There are... Nods to ZZ Top, a seriously random cover version, heroic vocal performances, basslines with hidden depths and... Xtian's magic bloody guitar. You know the bit about arena-rock not having widdly-widdly guitar because it's hard to play when you're being slung about the place on the end of a wire like an overweight clay pigeon? Right, forget it. I've watched this chap wander about the stage, leap up and down, fall over and attack a keyboard player - it can't be long before he's doing Otway-style somersaults - while all the time producing a guitar noise that approaches the sound of two people having a Joe Satriani contest after sinking a couple of pints of tequila each. I've also watched Mikey perform most of a gig lying down because he was too hammered to stand. Rock & Roll, kids - it's not big and it's not clever... Actually, in this case it's very big and dead clever, but that spoils the rhythm of the sentence. Anyway, I suggest you buy this record so DUST can afford liver-transplants in a few years.
LORDS OF MADNESS
(Chris Parasyte, Comatose Rose)
It can be hard to successfully blend elements of industrial, gothic and classic rock. Some bands can do it, but most just shouldn't even try. Britain's D.U.S.T. is one of the bands that makes you glad anyone tries at all. They manage to not only pull it off with great success, but they do it so well, they put other bands to shame.D.U.S.T.'s new EP, Lords of Madness, pulls together influence from gothic rock, britpop and classic rock, and filters them through the industrial music grinder. Imagine the love child of Ian Astbury and that guy from the Manic Street Preachers fronting a band made up of members of Nine Inch Nails and London After Midnight and you're on your way to getting the D.U.S.T. sound.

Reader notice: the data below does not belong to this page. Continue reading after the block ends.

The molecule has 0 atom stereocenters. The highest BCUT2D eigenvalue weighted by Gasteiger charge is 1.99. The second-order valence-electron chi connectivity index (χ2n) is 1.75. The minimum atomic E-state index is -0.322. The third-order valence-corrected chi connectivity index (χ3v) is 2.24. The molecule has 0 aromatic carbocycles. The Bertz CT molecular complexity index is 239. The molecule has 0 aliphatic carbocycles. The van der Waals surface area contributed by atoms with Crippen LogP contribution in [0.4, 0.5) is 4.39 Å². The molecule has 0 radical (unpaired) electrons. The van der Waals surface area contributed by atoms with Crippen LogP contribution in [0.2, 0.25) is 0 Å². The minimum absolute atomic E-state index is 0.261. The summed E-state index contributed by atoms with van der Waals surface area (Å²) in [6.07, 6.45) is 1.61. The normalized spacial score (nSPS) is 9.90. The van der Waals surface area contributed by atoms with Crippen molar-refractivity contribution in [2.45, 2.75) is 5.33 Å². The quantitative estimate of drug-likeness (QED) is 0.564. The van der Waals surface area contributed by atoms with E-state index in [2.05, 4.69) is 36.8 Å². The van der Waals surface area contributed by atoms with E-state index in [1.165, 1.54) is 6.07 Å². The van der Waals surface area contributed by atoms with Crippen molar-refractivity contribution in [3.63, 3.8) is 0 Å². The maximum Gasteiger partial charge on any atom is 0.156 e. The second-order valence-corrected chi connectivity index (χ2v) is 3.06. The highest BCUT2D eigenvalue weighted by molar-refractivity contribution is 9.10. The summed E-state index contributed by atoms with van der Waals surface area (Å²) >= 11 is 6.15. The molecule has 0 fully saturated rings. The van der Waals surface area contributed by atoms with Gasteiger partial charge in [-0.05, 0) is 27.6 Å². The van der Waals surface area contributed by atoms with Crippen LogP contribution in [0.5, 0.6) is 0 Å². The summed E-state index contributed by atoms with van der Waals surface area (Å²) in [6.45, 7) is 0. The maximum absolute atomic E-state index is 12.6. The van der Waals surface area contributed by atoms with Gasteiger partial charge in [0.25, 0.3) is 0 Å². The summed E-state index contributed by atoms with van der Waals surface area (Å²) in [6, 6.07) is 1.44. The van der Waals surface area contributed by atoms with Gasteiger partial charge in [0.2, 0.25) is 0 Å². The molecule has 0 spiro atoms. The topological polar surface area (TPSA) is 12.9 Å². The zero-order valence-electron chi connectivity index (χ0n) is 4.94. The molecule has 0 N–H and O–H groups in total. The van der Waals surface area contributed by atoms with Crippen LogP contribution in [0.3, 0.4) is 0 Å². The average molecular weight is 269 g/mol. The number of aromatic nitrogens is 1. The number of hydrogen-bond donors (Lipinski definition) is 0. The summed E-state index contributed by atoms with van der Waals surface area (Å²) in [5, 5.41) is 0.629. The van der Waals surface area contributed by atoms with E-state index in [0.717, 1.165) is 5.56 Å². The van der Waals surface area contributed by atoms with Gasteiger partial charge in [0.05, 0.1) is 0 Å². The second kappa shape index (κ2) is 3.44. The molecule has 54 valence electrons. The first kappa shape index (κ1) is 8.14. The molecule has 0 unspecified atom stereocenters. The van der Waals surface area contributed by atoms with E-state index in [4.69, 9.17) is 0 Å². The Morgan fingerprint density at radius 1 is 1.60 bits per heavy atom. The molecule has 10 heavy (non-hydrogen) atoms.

There's a certain energy in D.U.S.T.'s power rock that bands like Linkin Park and Filter can only listen to in envy. Mikey Altered's vocals are strong, clear and filled with powerful emotion. The highlight of Lords of Madness has to be the song State of Disgrace - a catchy almost-pop song that assaults the listener with hard hitting guitars and synths, and Mikey's best vocal performance on the EP. If there was going to be a mainstream radio single to come off of this EP, State of Disgrace would be it. Mikey's classic rock influence drills its way into the vocals on Child (there is also a fantastic remix of this song on the EP). If Van Halen ever wanted to record or tour again, Mikey Altered could be just the kick in the ass they need. After listening to the Lords of Madness EP, D.U.S.T. has made it onto my list of Top 5 bands I have to see live before I die (along with Project Pitchfork, Gary Numan, Hate Dept. and The Sisters of Mercy).